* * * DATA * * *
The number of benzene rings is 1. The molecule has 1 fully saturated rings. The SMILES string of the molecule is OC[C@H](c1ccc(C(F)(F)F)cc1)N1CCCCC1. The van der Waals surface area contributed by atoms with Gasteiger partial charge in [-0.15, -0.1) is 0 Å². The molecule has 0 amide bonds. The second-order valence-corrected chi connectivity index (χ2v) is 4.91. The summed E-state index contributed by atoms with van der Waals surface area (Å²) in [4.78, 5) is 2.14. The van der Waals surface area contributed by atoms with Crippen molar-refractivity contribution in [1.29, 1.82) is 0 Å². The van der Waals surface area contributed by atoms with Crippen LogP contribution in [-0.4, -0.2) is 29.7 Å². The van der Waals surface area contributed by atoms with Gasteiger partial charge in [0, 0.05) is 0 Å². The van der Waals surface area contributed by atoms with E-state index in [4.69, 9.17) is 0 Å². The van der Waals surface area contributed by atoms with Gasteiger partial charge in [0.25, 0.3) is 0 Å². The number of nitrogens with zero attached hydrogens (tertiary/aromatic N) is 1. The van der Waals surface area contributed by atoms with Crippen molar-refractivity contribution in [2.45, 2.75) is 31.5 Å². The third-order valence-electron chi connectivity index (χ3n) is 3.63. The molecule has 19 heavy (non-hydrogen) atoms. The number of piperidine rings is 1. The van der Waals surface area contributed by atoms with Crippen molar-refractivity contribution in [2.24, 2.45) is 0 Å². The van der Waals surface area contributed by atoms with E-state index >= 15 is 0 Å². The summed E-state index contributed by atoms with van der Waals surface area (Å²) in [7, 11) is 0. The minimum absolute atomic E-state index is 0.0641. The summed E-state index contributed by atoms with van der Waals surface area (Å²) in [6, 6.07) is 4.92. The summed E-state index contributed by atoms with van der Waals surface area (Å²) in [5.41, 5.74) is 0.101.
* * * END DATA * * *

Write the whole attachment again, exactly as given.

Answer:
The number of benzene rings is 1. The molecule has 1 fully saturated rings. The SMILES string of the molecule is OC[C@H](c1ccc(C(F)(F)F)cc1)N1CCCCC1. The van der Waals surface area contributed by atoms with Gasteiger partial charge in [-0.15, -0.1) is 0 Å². The molecule has 0 amide bonds. The second-order valence-corrected chi connectivity index (χ2v) is 4.91. The summed E-state index contributed by atoms with van der Waals surface area (Å²) in [4.78, 5) is 2.14. The van der Waals surface area contributed by atoms with Crippen molar-refractivity contribution in [1.29, 1.82) is 0 Å². The van der Waals surface area contributed by atoms with Crippen LogP contribution in [-0.4, -0.2) is 29.7 Å². The van der Waals surface area contributed by atoms with Gasteiger partial charge in [0, 0.05) is 0 Å². The van der Waals surface area contributed by atoms with E-state index in [4.69, 9.17) is 0 Å². The van der Waals surface area contributed by atoms with Gasteiger partial charge in [0.25, 0.3) is 0 Å². The number of nitrogens with zero attached hydrogens (tertiary/aromatic N) is 1. The van der Waals surface area contributed by atoms with Crippen molar-refractivity contribution in [2.45, 2.75) is 31.5 Å². The third-order valence-electron chi connectivity index (χ3n) is 3.63. The molecule has 19 heavy (non-hydrogen) atoms. The number of piperidine rings is 1. The van der Waals surface area contributed by atoms with Crippen molar-refractivity contribution in [2.24, 2.45) is 0 Å². The van der Waals surface area contributed by atoms with E-state index >= 15 is 0 Å². The summed E-state index contributed by atoms with van der Waals surface area (Å²) in [7, 11) is 0. The minimum absolute atomic E-state index is 0.0641. The summed E-state index contributed by atoms with van der Waals surface area (Å²) in [6, 6.07) is 4.92. The summed E-state index contributed by atoms with van der Waals surface area (Å²) in [5.41, 5.74) is 0.101.